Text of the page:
and strength are dissimilar to each other. The problem with her assumption,
however, is that far from being the dominant ideological precept many consider
the “sameness” perspective to be the minority view in the Progressive era.
Women’s achievement of a national guarantee of the right to vote is coterminous
with the Lochner era, the notorious period when the Supreme Court upheld
protective labor legislation for women but routinely struck down similar
legislation for men precisely on the grounds that men and women were “different.”
Similarly, as Theda Skocpol’s work demonstrates in Protecting Soldiers
and Mothers, prior to the Nineteenth Amendment’s ratification, women’s
organizations were successful in the Progressive period in securing passage
of mothers’ pensions legislation across most states precisely on the grounds
of women's distinctly “different” voteless position from men and the distinctively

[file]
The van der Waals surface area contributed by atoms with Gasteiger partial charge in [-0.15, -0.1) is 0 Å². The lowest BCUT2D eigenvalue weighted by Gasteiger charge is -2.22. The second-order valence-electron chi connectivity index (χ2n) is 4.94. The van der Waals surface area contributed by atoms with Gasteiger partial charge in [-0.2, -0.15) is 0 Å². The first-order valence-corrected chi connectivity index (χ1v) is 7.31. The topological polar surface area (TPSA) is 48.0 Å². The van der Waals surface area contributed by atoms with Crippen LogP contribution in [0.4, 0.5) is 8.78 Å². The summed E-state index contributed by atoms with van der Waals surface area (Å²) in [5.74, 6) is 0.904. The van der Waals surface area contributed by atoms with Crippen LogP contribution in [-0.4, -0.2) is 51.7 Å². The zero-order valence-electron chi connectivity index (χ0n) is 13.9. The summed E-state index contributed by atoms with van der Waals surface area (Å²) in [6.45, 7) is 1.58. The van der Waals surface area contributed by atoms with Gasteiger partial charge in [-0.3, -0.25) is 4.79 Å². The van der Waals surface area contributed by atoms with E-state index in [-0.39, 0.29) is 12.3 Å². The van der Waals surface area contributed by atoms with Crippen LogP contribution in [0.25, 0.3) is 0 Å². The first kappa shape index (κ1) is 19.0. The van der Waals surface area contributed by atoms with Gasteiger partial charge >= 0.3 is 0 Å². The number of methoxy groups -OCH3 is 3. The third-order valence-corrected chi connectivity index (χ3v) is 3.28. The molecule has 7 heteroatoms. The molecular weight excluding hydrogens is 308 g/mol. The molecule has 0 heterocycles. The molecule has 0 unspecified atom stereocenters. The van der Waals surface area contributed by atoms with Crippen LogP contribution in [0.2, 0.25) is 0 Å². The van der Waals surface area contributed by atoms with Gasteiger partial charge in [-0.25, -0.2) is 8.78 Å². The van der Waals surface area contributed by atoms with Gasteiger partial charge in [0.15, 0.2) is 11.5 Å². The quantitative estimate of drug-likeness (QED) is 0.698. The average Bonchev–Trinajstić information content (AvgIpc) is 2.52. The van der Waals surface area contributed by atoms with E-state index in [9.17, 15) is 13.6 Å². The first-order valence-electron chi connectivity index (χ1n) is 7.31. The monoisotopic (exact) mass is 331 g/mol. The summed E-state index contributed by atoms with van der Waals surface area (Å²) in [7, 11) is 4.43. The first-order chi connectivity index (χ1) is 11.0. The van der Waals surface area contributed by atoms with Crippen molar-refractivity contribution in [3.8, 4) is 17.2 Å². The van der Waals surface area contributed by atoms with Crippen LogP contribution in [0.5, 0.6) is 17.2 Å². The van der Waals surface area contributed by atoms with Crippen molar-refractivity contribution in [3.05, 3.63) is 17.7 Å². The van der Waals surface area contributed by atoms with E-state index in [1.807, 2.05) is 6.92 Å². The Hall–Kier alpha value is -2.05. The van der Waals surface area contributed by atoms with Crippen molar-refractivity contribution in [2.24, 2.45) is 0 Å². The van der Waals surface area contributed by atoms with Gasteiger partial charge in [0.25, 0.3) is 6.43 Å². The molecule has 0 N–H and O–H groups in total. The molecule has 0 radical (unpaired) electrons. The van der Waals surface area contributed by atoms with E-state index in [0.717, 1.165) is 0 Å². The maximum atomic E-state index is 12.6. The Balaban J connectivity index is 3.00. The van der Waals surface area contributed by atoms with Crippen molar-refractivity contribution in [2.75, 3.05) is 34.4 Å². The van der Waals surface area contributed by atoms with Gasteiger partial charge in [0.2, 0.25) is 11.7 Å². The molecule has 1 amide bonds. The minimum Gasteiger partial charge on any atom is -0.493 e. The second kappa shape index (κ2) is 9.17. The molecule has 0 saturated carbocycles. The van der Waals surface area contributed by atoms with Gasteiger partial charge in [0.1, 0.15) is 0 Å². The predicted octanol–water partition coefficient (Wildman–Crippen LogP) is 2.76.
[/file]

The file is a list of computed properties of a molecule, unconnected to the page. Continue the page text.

“different” moral power of women's voices. In addition, most analysts of
woman suffrage point to the potency of arguments about women's “difference”
from men - women's maternal identities - as accounting for the eventual
success of the suffrage campaign, not abstract rights-based arguments about
women’s “sameness” with men.
book, therefore, by weighting the “sameness” argument, fails to delineate
the arguments over both “sameness and difference” that characterize the
time period under study. For although the vast majority of elites and citizens
embraced “difference,” there were a few, such as Alice Paul, who advocated
“sameness” to the extent of introducing the Equal Rights Amendment into
Congress in 1923. However, Alice Paul, the ERA, and protective labor legislation